Staying Strong in the Seasons of Life

Because we started our family later than some, my husband and I are well into our fifties and are still up to our fetlocks in parenting.  Because our oldest son and his wife started their family earlier than some, we are also beginning the season of grandparenting.  Since I’m a bit over-the-top in the whole planning and structure realm, I guess I thought that we’d get a break in between these two seasons to re-tool, become wise, and maybe . . . finish our house.

Sarah Geringer reminds me that God’s timing is perfect, and in her devotional Newness of Life, she invites me to examine my life in terms of thresholds with a determination to view each season with confidence and anticipation of all that God will do —  even when the seasons overlap in ways that I did not foresee!  She is writing from a season of pre-teen children with its financial pressures, time constraints, and quiet doubts.  Set against the backdrop of Ecclesiastes 3, her own story and the words of tired King Solomon make it clear that God is at work in orchestrating the big picture:  birth and death, planting and harvesting, tearing down and building up, grieving and dancing.  And, thankfully, He is also present in the seasons that, to us, seem to be less momentous:  the scattering and gathering, keeping and throwing away, silence and speaking.

I have had a tendency, in the past, to view the momentous words of Scripture from a distance.  After all, when does a homeschooling mother of four who lives on a country hill with spotty Internet service ever encounter a season that tips on a balance of war and peace?  How about on a Sunday morning in a house with one bathroom and six people who need showers?  It turns out that this life of mothering and sock sorting is a great test case for the long view that says there is “a time for every activity under heaven.”  The truth of the gospel is also present in those long ago Old Testament lines of poetry, for each threshold of life is one more occasion in which to witness the newness of life that Jesus ushered in, that we might have life “to the full.”

Listen to the implications:

“In your seasons of birth and death, Jesus remembers you.
In your seasons of planting and harvesting, Jesus bears fruit through you.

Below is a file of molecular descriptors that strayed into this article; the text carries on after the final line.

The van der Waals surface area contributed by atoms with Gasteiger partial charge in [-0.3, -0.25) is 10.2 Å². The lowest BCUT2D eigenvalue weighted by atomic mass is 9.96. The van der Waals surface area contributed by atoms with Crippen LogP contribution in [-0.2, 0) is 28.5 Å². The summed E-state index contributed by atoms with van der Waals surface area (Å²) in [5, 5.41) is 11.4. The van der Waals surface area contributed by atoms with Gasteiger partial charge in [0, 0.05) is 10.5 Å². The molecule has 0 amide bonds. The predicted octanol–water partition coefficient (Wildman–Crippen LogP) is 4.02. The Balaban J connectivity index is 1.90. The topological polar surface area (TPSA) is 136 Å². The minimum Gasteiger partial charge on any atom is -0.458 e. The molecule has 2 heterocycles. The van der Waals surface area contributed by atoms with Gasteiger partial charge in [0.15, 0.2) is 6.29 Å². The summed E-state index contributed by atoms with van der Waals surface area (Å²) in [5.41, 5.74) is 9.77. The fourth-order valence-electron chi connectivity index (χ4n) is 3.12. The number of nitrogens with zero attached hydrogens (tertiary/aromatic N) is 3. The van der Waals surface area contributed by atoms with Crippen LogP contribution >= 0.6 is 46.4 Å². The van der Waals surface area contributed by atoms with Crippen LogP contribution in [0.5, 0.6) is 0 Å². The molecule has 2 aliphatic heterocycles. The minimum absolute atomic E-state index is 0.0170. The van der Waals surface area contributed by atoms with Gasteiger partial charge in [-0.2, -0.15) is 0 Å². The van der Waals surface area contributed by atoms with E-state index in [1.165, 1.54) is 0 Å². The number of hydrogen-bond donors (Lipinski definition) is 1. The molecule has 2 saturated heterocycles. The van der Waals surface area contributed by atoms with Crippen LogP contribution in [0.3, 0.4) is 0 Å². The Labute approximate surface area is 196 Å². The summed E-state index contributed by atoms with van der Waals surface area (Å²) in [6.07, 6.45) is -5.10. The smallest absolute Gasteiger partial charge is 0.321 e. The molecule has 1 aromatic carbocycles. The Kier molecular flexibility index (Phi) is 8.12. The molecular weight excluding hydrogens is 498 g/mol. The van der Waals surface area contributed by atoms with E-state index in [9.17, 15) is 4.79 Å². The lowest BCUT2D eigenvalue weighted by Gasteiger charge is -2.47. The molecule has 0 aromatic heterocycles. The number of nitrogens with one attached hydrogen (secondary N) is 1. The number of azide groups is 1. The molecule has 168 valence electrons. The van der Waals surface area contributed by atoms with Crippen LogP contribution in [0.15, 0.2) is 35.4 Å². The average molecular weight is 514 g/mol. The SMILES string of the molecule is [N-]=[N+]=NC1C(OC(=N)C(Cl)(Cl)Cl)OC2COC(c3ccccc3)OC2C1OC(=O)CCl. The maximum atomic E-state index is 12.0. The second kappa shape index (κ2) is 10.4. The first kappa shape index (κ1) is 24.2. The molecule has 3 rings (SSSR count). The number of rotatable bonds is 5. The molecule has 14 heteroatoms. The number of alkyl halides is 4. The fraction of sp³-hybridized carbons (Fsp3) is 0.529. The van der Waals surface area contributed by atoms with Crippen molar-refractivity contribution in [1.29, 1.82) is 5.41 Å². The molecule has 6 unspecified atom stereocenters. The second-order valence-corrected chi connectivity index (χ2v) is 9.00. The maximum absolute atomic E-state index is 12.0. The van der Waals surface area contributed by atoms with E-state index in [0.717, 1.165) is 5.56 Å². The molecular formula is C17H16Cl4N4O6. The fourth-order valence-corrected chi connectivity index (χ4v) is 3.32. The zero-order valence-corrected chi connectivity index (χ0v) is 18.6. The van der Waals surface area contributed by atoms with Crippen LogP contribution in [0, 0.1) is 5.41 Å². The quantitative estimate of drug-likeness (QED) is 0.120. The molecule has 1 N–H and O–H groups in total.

In your seasons of killing and healing, Jesus transforms you.
In your seasons of tearing down and building up, Jesus is your cornerstone . . .
In your seasons of war and peace, Jesus empowers you.”

Hildegard von Bingen famously said, “I am a feather on the breath of God.”

When the unpredictability of life is viewed from this angle, there is beauty and a keen anticipation of what God will do next.  In times of transition, our response is key.

What will you do with the newness of this particular season of your life?


This book was provided by the author in exchange for my review.  I am disclosing this in accordance with the Federal Trade Commission’s 16 CFR, Part 255 : “Guides Concerning the Use of Endorsements and Testimonials in Advertising.”

Great news!

Sarah has released her new devotional The Fruitful Life, just in time for this Lenten season.  Click here to read more about it or to pick up your copy!

If you enjoy reading Living Our Days, subscribe to get regular Bible studies and book reviews delivered to your inbox.  Just enter your e-mail address in the field at the top of this page.

I link-up with a number of blogging  communities on a regular basis.  They are listed in the left sidebar by day of the week.  I hope that you will take a moment to enjoy reading the work of some of these fine writers and thinkers.


43 thoughts on “Staying Strong in the Seasons of Life”

  1. I could definitely benefit from viewing life in terms of thresholds with a determination to view each season with confidence and anticipation of all that God will do.
    My husband and I also started our family later than many of our peers (not because we wanted to wait, but because we had trouble getting pregnant). We will have teens in the house when we are in our 50s, too.


    1. So good to know that we are walking a similar path, Shannon. It has had its challenges, but point of view is everything and I come back to the overarching question: Do I believe that God is sovereign?


  2. Michele, What a refreshing way to view the changing and overlapping seasons–as thresholds into newness of life! I want to be more receptive to seeing the “new” here in these places where it’s all too easy to keep trying to find the “old.” Thank you for this beautiful review and these uplifting thoughts today! –Blessings!


    1. I was blessed to be able to read Sarah’s study on this topic! And I’m thankful for the words of Solomon, but I’m saddened that he came to such a discouraging end of life.


  3. This sounds wonderful. I love your words about the unpredictability of life and us being that feather. God knows and cares about us. Thank you, thank you, Michelle. I will float a while today. : )


  4. Staying strong in the seasons of life. I’ve been thinking about this topic often, lately, and your timely post was a blessing. Sarah’s book sounds like one I’d love to read.